4. Nine draft decisions dealt with Parties which had reported data showing them to be in non-compliance in the control period 1 July 2000 to 30 June 2001. The decisions repeated the language used in similar decisions at the Thirteenth Meeting of the Parties, requesting the Party to submit a plan of action to the Implementation Committee, including time-specific benchmarks to ensure a prompt return to compliance. A further six decisions covered Parties which were identified as being in non-compliance in decisions of the Parties in 2001; in most cases the Committee had agreed a plan of action with the Party to bring them back into compliance, and in some cases sufficient steps had already been taken. In the case of Armenia, the Party’s situation would change if its request for reclassification as a developing country operating under Article 5 were to be accepted; the Committee would keep the situation under review. Only in the case of Cameroon had the Committee not yet been able to agree a plan of action.

  5. The final decision dealt with the Russian Federation, and the President was pleased to confirm, after successive recommendations of the Implementation Committee and decisions of Meetings of the Parties starting in 1995, that the Russian Federation had now returned to compliance with its obligations. This was an illustration, he believed, of the success of the non-compliance system of the Montreal Protocol, a system widely regarded as a model for other multilateral environmental agreements.

  6. The representative of Maldives stated that he had explained to the Ozone Secretariat that his country’s state of non-compliance had resulted from a large volume of imports in one year, and that no further imports would be permitted for the following two years. The representative of the Secretariat clarified that this by itself would not guarantee that annual consumption levels would fall below the control levels. The Committee was still requesting an action plan, and would be pleased to invite the representative of Maldives to the next meeting of the Committee to explain his country’s situation with regard to compliance.

  7. The representative of Bosnia and Herzegovina stated that his country’s baseline data had been calculated during a period of wartime and were therefore unrealistically low; he asked for the understanding of the meeting.

  8. The representative of Yemen stated that he had participated in the twenty-eighth meeting of the Committee, and had provided further information on his country’s request for a baseline change. He had assumed that this would be sufficient to allow resolution of the issue at the Committee’s recent meeting, and he did not understand why it had not been so. The President explained that a change in baseline data was an important matter which the Committee considered very carefully. The information provided by Yemen was very welcome but it was still not complete, and he looked forward to being able to consider the issue again at the next meeting of the Committee.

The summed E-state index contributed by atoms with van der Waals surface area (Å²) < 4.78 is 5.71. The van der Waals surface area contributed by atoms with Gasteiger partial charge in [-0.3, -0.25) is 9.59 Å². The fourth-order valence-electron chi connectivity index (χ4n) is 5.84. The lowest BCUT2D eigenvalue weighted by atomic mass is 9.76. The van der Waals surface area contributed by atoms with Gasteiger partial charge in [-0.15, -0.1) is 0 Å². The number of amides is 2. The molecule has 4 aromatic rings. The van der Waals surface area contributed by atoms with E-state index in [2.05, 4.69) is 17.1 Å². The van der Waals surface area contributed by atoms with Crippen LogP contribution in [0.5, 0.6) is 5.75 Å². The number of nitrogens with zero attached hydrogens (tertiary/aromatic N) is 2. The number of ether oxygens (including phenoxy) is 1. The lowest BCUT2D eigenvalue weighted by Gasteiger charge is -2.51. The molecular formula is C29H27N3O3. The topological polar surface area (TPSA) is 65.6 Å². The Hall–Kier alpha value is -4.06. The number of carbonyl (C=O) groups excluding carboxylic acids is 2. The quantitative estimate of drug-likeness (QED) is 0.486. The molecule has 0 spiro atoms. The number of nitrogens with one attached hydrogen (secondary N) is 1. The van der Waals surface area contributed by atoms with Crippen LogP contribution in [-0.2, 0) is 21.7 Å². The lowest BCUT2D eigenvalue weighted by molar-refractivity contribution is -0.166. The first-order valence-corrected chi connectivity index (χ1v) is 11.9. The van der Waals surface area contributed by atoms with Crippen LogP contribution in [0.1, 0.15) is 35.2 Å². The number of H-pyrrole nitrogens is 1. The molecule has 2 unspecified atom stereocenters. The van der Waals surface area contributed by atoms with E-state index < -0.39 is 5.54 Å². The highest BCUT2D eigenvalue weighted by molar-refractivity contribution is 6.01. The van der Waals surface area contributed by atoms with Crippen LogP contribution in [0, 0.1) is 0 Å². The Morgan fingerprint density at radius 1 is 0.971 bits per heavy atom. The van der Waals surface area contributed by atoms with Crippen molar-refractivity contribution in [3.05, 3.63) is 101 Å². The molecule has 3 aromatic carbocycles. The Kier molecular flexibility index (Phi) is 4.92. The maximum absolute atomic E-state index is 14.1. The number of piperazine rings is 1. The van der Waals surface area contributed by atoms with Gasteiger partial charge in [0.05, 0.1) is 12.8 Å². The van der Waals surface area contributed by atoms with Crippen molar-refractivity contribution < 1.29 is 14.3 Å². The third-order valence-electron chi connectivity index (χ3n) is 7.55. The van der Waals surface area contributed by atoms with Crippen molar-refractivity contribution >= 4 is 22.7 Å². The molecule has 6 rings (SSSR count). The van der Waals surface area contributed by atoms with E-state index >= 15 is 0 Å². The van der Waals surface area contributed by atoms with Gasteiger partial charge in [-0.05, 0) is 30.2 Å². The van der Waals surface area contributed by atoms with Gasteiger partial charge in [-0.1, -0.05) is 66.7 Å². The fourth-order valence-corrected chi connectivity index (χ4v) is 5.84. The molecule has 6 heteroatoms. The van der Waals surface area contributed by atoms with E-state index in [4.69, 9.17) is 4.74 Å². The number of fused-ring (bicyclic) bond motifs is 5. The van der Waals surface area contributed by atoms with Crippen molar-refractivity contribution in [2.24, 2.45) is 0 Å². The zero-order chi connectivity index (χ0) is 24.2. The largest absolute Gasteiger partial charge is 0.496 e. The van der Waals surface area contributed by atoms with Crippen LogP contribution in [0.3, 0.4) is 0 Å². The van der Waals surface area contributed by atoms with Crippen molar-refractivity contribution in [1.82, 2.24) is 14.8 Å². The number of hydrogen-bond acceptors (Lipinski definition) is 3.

9. One representative asked why every Party whose status of non-compliance was under discussion by the Implementation Committee should not be invited to present their case. He believed that dialogue between Parties and the Committee was very important, and he hoped that the new post requested by the Secretariat would facilitate the Committee’s work. He also expressed his regret that the large number of draft decisions recommended by the Committee had only just become available to the meeting.

  10. The Secretariat explained that Parties were not normally invited to attend the Committee on the first occasion that their status was considered. The Committee considered the data that had been submitted to it, together with any remarks by the implementing agencies and, if the data showed that the Party was not in compliance, the Committee requested clarification of the data, and a plan of action designed to bring the Party back into compliance. Where the issues were more complex, or where the plan needed to be discussed, the Party was invited to attend a meeting.

  11. Members of the Committee also explained that, while they appreciated the concerns raised by Parties, the Committee’s deliberations depended on the quality and timeliness of the data submitted to it. Late or unclear reporting of data made the Secretariat’s and Committee’s work very difficult, but the Committee never took its decisions lightly. One member of the Committee added that Australia, the European Community, New Zealand and the United States had hoped to address those difficulties, and to assist the smooth operation of the Committee, by submitting their proposals for reforms to the non-compliance procedure.